Reducing, re-using, and recycling materials are practical ways of loving our neighbors by caring for the earth. One of my favorite jackets was originally a skirt, a friend has a bracelet made from a bent spoon.

5. Teach.

If you enjoy tinkering with computers or making jam, if your hobby involves some other skill, why not offer to teach someone else? As you pass on your love for your hobby, you’ll learn more about it, and learn to love your neighbor too.

Writing/Reflection Prompt: What do you enjoy when you’re not occupied with your daily tasks? Do you consider it a “hobby”? Why or why not?

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Categories: Spiritual Practice

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11 replies

  1. Can writing a blog be considered a hobby? I like to think of it as a gift to my readers, as well as a gift to myself.

    • I seldom hear people use the language of “hobby” in favour of passion or avocation or calling. Writing a blog can be all of those and more. I especially love your thinking of it as a gift for both you and your readers!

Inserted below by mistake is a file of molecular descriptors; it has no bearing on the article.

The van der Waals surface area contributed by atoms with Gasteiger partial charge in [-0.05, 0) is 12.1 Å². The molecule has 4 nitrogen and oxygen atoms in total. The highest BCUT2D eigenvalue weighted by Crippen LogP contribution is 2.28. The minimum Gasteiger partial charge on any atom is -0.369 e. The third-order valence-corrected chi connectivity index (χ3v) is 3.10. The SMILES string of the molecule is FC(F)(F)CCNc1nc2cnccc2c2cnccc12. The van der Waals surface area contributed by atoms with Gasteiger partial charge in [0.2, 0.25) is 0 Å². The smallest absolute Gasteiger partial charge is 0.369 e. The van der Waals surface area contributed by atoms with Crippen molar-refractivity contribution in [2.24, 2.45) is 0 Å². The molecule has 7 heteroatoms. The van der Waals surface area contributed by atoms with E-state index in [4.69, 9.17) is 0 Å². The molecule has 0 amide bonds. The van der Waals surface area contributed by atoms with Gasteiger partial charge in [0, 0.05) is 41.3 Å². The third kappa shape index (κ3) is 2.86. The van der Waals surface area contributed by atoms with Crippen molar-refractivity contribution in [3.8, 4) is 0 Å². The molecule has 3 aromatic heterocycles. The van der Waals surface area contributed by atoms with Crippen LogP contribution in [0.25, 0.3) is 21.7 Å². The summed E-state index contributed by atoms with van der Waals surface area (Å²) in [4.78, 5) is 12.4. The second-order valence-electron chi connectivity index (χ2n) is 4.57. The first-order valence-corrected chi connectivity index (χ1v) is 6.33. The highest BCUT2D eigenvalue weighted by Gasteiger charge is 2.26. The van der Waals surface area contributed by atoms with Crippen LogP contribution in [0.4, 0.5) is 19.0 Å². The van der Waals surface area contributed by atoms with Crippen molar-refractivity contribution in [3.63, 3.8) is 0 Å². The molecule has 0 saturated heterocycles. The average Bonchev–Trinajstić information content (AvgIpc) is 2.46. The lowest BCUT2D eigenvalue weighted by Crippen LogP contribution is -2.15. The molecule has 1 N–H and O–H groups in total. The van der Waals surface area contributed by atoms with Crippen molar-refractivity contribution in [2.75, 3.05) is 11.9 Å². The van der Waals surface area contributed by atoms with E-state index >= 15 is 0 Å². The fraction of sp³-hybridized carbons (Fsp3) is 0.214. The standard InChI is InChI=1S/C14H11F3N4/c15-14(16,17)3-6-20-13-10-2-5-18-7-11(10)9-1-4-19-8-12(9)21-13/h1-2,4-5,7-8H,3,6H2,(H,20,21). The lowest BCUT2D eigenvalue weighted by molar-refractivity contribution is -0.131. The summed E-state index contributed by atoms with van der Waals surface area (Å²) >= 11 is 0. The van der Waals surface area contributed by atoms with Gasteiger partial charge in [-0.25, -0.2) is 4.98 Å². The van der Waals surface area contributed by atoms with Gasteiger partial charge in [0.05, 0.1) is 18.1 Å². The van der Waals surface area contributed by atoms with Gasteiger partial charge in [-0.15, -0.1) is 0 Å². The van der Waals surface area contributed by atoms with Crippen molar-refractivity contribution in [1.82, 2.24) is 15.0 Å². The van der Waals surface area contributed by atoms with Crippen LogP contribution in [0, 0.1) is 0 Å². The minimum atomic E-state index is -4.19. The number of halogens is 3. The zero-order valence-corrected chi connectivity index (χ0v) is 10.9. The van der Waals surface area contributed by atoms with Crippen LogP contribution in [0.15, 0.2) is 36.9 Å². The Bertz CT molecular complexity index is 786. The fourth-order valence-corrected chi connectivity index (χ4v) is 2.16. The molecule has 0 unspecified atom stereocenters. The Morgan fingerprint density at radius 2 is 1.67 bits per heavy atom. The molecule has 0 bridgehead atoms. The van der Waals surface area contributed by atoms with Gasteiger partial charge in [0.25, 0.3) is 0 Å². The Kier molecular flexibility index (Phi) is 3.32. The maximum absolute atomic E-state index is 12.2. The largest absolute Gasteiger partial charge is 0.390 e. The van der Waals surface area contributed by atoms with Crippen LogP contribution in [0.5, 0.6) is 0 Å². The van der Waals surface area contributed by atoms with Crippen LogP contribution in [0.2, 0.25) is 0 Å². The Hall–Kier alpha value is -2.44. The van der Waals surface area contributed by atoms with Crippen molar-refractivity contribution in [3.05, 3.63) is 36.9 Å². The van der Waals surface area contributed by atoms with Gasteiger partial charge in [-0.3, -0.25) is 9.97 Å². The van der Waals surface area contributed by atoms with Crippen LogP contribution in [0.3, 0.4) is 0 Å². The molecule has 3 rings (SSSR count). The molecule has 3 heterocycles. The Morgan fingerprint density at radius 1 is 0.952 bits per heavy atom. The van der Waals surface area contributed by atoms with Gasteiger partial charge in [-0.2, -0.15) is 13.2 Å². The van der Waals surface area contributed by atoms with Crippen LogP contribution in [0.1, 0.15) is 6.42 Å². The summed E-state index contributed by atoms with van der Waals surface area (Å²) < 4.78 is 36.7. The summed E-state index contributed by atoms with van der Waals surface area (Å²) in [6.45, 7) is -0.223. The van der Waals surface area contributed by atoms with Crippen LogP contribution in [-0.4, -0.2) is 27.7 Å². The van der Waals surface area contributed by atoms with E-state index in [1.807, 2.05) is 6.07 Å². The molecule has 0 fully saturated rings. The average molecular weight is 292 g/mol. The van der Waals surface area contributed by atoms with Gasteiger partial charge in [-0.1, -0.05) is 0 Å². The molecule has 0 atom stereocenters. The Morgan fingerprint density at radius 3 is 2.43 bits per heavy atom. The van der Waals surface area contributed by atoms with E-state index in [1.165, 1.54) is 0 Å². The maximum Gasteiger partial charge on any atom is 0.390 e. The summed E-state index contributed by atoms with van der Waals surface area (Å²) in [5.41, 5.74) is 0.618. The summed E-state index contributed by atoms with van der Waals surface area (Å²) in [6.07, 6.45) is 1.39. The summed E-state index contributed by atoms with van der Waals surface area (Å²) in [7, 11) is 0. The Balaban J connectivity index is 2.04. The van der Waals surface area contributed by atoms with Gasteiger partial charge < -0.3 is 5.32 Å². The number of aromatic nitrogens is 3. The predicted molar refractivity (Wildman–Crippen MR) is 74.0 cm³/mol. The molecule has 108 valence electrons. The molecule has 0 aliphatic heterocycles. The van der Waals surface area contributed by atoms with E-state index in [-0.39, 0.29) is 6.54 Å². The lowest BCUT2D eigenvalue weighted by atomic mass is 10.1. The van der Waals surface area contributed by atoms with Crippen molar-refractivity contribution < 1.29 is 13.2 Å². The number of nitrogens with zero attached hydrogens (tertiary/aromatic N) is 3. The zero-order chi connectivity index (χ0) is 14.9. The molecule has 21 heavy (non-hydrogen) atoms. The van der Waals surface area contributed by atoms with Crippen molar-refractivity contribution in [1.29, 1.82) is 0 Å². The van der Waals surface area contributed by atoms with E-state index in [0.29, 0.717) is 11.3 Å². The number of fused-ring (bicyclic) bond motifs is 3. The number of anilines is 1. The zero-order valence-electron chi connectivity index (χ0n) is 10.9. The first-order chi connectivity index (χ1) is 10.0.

2. In the last couple days I processed apples and pears into apple butter and pear butter and canned and froze it. The fruit I used my son was instrumental in gathering from trees around town that otherwise doesn’t get used. My son and I give a lot of it away to friends and neighbors even people we don’t know. I am 84 yrs old and live by myself and there is no way I could eat it all myself but I enjoy making it. I also plan to sell some of it at a fund raising at my church!

    • Thank you, Eunice, this is a beautiful example of something that brings joy to you and others, that builds community, raises funds, and honours creation, besides being delicious 🙂 I so appreciate your sharing!

  3. April, I loved reading this. It gave me language for many of my non money-making hobbies. They are far more about imparting hope and encouragement. I appreciate your words. Good stuff.